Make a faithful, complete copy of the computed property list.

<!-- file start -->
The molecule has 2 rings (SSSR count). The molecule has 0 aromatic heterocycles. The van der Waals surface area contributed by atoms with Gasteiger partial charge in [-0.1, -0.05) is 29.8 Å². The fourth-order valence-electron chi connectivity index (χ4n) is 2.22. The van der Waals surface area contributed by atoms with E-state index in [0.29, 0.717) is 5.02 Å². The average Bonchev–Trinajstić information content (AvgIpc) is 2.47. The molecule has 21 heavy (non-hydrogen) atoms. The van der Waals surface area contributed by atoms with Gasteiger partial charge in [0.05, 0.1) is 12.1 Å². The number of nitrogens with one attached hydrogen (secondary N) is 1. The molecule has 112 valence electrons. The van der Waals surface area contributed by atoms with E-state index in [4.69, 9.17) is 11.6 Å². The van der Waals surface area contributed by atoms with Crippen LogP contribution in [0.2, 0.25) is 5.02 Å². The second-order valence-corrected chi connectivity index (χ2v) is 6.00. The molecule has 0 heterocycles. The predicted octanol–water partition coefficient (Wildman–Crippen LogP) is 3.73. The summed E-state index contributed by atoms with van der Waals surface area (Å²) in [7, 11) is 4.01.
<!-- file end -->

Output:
The molecule has 2 rings (SSSR count). The molecule has 0 aromatic heterocycles. The van der Waals surface area contributed by atoms with Gasteiger partial charge in [-0.1, -0.05) is 29.8 Å². The fourth-order valence-electron chi connectivity index (χ4n) is 2.22. The van der Waals surface area contributed by atoms with E-state index in [0.29, 0.717) is 5.02 Å². The average Bonchev–Trinajstić information content (AvgIpc) is 2.47. The molecule has 21 heavy (non-hydrogen) atoms. The van der Waals surface area contributed by atoms with Gasteiger partial charge in [0.05, 0.1) is 12.1 Å². The number of nitrogens with one attached hydrogen (secondary N) is 1. The molecule has 112 valence electrons. The van der Waals surface area contributed by atoms with E-state index in [4.69, 9.17) is 11.6 Å². The van der Waals surface area contributed by atoms with Crippen LogP contribution in [0.2, 0.25) is 5.02 Å². The second-order valence-corrected chi connectivity index (χ2v) is 6.00. The molecule has 0 heterocycles. The predicted octanol–water partition coefficient (Wildman–Crippen LogP) is 3.73. The summed E-state index contributed by atoms with van der Waals surface area (Å²) in [7, 11) is 4.01.